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Writer Wednesday: Favourites

Like parents, the one questions authors never want to answer is “which one is your favourite?” Well, like a parents, each book is like my baby. It’s something I created, I sent out into the world, hoping that people would treat it well and that it would grow.
There have been books that were a joy to write, books that were difficult, some that were utterly exhausting to write.
The Trade, for example, was a book that didn’t start out the way it ended up. The story was planned as a short, so was only about 5 chapters long before I realised that I wanted to make it into a novel. Even then, the story I wrote and submitted was a little more “direct” and to the point than the final version. During my first-of-ten-final-edits before sending it to the editor, it grew a chapter at a time; adding one extra chapter to elaborate, one extra chapter to expand on the friendship before it became a relationship, and another chapter that helped make the relationship a little more natural. In the end, I think I added a good 30-40k words to the novel, before sending it to the editor.
This is something that happens a lot. Decadent book 1, Decadent, ended up nothing like the original story that I submitted. When I ran it through a group of beta readers, once I knew it was going to be published, I had feedback that the relationship was too insta-love, and after reading it, I realised that was true. So I reworked the plot, to make the relationship much more gradual and offer growth and build the chemistry between the MC’s. It became better for it.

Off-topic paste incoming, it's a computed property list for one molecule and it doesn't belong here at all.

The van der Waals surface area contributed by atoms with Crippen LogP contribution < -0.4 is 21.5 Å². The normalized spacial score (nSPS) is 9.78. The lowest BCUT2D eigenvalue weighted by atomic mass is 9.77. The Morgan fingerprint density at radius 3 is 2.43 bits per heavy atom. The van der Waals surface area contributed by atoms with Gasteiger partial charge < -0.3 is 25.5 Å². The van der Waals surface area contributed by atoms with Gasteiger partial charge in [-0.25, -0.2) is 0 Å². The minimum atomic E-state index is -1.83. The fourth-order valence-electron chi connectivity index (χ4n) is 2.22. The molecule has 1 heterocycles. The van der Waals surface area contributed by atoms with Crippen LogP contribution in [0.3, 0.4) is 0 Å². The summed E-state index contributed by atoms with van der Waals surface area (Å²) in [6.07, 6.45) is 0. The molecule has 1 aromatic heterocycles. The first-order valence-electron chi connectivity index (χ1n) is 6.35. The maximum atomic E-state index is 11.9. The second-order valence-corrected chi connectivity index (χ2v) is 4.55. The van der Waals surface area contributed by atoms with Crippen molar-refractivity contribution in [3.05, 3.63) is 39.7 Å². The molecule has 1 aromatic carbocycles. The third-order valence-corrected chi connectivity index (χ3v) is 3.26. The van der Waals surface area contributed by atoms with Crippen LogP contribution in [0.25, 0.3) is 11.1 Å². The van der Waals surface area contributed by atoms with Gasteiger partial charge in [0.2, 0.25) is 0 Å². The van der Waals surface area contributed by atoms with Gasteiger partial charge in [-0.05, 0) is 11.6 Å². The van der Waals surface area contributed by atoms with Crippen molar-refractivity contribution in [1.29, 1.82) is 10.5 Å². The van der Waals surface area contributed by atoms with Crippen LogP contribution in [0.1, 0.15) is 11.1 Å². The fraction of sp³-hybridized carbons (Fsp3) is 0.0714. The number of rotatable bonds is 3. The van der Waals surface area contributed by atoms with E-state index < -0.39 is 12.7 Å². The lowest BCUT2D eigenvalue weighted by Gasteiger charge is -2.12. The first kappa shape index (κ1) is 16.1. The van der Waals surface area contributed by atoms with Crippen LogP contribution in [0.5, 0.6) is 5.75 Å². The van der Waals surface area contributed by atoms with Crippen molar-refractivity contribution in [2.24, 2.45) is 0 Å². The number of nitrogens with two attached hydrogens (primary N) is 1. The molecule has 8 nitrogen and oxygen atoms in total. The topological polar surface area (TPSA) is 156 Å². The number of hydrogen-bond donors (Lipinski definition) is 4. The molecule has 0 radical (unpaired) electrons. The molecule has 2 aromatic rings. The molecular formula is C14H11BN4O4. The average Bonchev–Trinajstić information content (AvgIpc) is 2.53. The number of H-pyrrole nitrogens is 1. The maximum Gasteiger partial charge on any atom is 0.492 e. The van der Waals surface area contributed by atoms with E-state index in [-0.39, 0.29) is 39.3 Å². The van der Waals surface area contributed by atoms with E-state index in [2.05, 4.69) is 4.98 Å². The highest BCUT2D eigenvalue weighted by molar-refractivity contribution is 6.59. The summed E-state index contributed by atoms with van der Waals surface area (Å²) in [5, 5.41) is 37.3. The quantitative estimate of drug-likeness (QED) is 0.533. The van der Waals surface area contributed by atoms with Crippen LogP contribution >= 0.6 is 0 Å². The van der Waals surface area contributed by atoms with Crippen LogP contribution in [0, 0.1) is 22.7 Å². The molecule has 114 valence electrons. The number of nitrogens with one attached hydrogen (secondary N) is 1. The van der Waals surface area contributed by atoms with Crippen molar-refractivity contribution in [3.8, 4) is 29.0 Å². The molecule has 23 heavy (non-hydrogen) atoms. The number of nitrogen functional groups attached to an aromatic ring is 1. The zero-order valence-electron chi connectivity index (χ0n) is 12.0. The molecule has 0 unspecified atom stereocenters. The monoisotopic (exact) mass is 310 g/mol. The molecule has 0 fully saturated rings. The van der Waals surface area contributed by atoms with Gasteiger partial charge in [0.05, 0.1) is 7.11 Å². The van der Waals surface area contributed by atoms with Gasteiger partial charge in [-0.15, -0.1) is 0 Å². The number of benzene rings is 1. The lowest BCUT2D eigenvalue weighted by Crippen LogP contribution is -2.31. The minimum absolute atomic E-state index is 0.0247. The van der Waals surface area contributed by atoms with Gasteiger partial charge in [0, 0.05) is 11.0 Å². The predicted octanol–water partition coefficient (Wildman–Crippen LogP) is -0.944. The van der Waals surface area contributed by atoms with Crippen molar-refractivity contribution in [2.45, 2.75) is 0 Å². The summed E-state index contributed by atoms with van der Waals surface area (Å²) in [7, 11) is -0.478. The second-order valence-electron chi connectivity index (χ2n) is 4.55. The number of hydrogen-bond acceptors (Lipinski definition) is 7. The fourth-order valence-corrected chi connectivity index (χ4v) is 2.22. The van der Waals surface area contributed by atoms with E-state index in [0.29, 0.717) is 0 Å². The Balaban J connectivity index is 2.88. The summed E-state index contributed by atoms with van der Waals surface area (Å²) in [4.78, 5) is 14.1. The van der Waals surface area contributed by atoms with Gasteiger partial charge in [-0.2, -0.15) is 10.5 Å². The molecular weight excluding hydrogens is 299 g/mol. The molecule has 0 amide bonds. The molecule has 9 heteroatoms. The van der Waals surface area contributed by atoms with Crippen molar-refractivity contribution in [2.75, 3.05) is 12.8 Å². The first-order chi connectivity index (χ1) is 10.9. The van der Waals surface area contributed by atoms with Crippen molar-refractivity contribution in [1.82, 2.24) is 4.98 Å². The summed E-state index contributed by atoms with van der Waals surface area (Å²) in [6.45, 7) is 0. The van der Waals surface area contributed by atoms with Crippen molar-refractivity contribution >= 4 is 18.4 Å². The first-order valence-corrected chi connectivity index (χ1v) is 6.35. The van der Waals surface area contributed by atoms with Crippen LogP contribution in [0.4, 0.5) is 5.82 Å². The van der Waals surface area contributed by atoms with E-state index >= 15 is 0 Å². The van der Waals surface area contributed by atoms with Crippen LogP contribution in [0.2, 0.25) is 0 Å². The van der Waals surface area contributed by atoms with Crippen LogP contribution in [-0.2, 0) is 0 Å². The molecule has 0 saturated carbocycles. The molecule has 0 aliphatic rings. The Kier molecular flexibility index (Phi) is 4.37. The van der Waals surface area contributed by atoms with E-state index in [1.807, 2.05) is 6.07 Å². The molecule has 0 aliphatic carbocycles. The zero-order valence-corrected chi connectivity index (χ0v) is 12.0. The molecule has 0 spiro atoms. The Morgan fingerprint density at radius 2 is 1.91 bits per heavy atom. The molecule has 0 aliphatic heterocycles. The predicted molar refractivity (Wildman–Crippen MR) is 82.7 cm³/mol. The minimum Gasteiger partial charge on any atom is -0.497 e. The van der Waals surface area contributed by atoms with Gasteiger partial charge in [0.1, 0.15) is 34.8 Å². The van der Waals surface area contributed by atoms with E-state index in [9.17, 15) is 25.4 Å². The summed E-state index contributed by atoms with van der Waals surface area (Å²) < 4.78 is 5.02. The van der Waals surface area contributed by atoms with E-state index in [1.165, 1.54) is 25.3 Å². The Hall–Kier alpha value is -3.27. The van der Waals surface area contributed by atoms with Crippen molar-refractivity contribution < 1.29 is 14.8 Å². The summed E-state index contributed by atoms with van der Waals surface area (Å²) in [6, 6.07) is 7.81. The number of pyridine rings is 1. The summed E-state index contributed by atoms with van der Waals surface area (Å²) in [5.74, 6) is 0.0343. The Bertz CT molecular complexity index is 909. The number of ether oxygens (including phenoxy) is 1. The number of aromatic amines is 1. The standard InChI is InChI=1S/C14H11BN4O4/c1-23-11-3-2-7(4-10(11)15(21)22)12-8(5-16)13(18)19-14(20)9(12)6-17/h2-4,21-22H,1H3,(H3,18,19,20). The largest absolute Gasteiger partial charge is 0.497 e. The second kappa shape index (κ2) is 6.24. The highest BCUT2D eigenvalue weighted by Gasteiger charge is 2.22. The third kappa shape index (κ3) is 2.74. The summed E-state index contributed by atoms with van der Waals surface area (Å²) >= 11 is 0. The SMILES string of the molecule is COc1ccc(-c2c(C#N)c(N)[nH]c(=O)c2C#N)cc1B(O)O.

Decadent was also meant to be a solo novel, until I did my final edits and realised that I wanted to give Konnor his own story – originally planned to be a short. That became a full novel, then my beta reader (the same as above) suggested that Tam deserved his own story. I wrote that and created Giovanni, who also needed his own story, and the series grew from that simple editing choice.
For the reasons above, The Trade and Decadent have always been in my list of “most rewarding” to write. I’d say that A Royal Craving was my most terrifying, because I hadn’t written anything that required complete new world-building. Around that time, I’d written Cacodemon, which had been an idea I’d been batting around for a few years and which took place in the human world, so adding in the angels/demon elements was simple.
To date, my most challenging story was the one I least expected: The Bright Side Brigade. It originally began as a lot of little short story plots, but I put them all together to make an anthology of YA stories. For me, the hardest part was writing Cinder, Smoke and Ash, the final short of the anthology, which involves a young teenager attempting suicide due to bullying. It was an unexpected story, one that I’d never really planned to write, but one of the MC’s came from a previous story and, like Tam and Giovanni, I knew I wanted him to have his own story. I just never thought it would be so heartbreaking.
Perhaps, for that reason, The Bright Side Brigade – my first solo YA novel – has a special place in my heart. But to say it was my favourite would be to do a disservice to all the books that came before, and will come after, which have helped me grow as an author and evolve my craft.

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